SpikeFun v0.90 - More Complex Pyramidal Neurons, Demo with 3.52 Billion Synapses and more...

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SpikeFun v0.90 has been released today, and with it some important improvements have been made:

Pyramidal Neurons

Let's start with the neuron model - until this version, pyramidal neurons were created as "balls and sticks", where balls were approximations of the soma and "sticks" were approximations of apical dendrites. This approximation was easy to create, but it did not capture some of the interesting phenomena happening inside the real pyramidal neurons, which can have quite complex dendritic tree morphologies and different dendritic regions including apical tufts .

SpikeFun v0.90 brings more complex pyramidal cell morphologies, including:

  • Dendritic trees with branching
  • Apical tufts
  • Basal dendrites in the home cortical layer

Above features are possible when the number of putative synapses is high enough during simulation build-up (1 dendritic compartment holds up to 40 synaptic sites by default, which can be changed in the project configuration XML file). These extended features allow new phenomena, such as dendritic computations, to be simulated with SpikeFun v0.90, which were previously not possible. DigiCortex engine permits dendritic spikes and dendritic STDP, so synapses can be potentiated or depressed regardless of the somatic spikes, as observed in vivo.

For each pyramidal neuron type it is possible to define the extend of axonal and dendritic laminar spreads per cortical layer, which will guide the creation of the actual neuron's morphology. In addition, it is possible to adjust the branching probabilities, which guide the formation of dendritic tree branches. In the future this model will be replaced with the more complex and biologically realistic algorithm based on the wiring conservation.

Below image shows the SpikeFun v0.90 pydamidal cell:


Improved Precision of Simulation Build-Up

Introduction of new pyramidal cell model also mandated some improvements in the competitive cell growing algorithm. As it could be seen from the image above, each cell type has its own axonal and dendritic arbor spreading limits per layer. Essentially, those limits are cylindrical (except for the basal dendrites which have spherical spreading limits).

So, testing whether axonal and dendritic arbors of two canditate neurons overlap includes cylinder-cylinder intersection test. Unfortunately, cylinder-cylinder intersection test is computationally very expensive if it is to be solved numerically. Due to undesired complexity of cylinder-cylinder intersection testing, previous versions of DigiCortex engine were using the most popular approximation, widely used in 3D graphics applications and which treats cylinders as capsules. A capsule is bounded by two spheres which radii equal the cylinder radius. This way, overlap test becomes computationally trivial and consists of testing whether the distance between two line segments which represent cylinder axes is less than sum of the cylinder radii.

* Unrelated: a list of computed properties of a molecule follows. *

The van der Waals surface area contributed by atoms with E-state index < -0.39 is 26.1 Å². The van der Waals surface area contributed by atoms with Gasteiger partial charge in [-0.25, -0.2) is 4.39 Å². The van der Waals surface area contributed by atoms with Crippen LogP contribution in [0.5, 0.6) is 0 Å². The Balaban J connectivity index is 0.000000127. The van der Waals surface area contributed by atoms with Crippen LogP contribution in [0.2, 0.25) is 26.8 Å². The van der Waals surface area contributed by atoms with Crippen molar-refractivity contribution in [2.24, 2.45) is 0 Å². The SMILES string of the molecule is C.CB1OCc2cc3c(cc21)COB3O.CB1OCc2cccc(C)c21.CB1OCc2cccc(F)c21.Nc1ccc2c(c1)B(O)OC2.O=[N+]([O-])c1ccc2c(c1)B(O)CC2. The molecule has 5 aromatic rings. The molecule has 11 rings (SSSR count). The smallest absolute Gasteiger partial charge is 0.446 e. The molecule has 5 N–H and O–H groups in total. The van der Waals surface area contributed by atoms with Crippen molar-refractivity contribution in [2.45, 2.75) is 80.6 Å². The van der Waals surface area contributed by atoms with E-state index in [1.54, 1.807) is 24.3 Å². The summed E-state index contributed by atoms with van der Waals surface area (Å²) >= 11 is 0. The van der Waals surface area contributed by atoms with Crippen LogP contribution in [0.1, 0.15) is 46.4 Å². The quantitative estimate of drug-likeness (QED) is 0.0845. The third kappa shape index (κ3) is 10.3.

While computationally much more desirable, approximation of cylinders with capsules brings unwanted "false positives" if only spherical parts of capsules overlap. In our case, this would mean unwanted breaches of cortical layers, where connections should not exist.

Due to this reason, DigiCortex v0.90 implements full cylinder-cylinder intersection test once the capsule test is passed with positive result (capsules intersect). Instead of expensive numerical solution for cylinder intersection, DigiCortex implements Monte Carlo method, which consists of generating random points inside the source cylinder volume, transfoming those points so that target (test) cylinder is axis-aligned and finally performing inexpensive "point in axis-aligned cylinder" test. Added benefit of this method is that it also allows us to obtain the intersection volume which can be used for guidance of how many synaptic sites should be formed (this is not done yet).

All-in-all, Monte Carlo method is computationally attractive and can be implemented in the highly optimized way. For example, it is not necessary to generate random points more than once per cylinder basis, as the basis points can be just simply translated along the cylinder axis. This way, test requires small number of randomly generated points and simple matrix multiplication to get the points transformed appropriately. As the test terminates as soon as single intersecting point is found, in most cases it would terminate after just few steps.

Largest SpikeFun Simulation Ever - 3.52 Billion Synapses

Below video shows the largest ever SpikeFun simulation so far - with 16.7 million neurons and 3.52 billion synapses. Current version of DigiCortex has a limit of 4 billion synapses in total, so this simulation is pretty close to the current limit. Simulation required approx. 350 GB of memory - and took approx. 2 hours to initialize on the dual CPU Xeon E5-2687W system with 16 cores running @3.1 GHz each.

Interesting phenomenon that could be observed in the simulation is the build-up of activity clusters. Also, EEG (shown near the end of video) shows desynchronized activity across different cortical regions: